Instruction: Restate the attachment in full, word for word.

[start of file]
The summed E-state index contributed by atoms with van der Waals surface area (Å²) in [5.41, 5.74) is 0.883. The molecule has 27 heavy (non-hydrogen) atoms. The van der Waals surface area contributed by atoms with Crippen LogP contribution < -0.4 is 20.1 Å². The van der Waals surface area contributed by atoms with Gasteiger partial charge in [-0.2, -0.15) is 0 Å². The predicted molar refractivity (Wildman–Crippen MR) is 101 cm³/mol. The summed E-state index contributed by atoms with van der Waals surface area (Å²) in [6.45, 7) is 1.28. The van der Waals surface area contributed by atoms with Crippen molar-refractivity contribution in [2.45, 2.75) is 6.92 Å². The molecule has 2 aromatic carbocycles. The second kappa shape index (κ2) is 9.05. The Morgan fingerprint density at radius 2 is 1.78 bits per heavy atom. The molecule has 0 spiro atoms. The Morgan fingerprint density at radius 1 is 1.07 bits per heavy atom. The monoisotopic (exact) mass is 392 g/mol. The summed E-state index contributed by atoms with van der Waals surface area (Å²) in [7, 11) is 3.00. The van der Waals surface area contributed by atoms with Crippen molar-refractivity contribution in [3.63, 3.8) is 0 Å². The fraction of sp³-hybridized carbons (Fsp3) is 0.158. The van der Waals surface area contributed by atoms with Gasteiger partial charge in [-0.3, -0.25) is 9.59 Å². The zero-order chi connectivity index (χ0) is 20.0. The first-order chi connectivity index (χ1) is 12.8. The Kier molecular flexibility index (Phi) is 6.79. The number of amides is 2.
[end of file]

The summed E-state index contributed by atoms with van der Waals surface area (Å²) in [5.41, 5.74) is 0.883. The molecule has 27 heavy (non-hydrogen) atoms. The van der Waals surface area contributed by atoms with Crippen LogP contribution < -0.4 is 20.1 Å². The van der Waals surface area contributed by atoms with Gasteiger partial charge in [-0.2, -0.15) is 0 Å². The predicted molar refractivity (Wildman–Crippen MR) is 101 cm³/mol. The summed E-state index contributed by atoms with van der Waals surface area (Å²) in [6.45, 7) is 1.28. The van der Waals surface area contributed by atoms with Crippen molar-refractivity contribution in [2.45, 2.75) is 6.92 Å². The molecule has 2 aromatic carbocycles. The second kappa shape index (κ2) is 9.05. The Morgan fingerprint density at radius 2 is 1.78 bits per heavy atom. The molecule has 0 spiro atoms. The Morgan fingerprint density at radius 1 is 1.07 bits per heavy atom. The monoisotopic (exact) mass is 392 g/mol. The summed E-state index contributed by atoms with van der Waals surface area (Å²) in [7, 11) is 3.00. The van der Waals surface area contributed by atoms with Crippen molar-refractivity contribution in [3.63, 3.8) is 0 Å². The fraction of sp³-hybridized carbons (Fsp3) is 0.158. The van der Waals surface area contributed by atoms with Gasteiger partial charge in [-0.3, -0.25) is 9.59 Å². The zero-order chi connectivity index (χ0) is 20.0. The first-order chi connectivity index (χ1) is 12.8. The Kier molecular flexibility index (Phi) is 6.79. The number of amides is 2.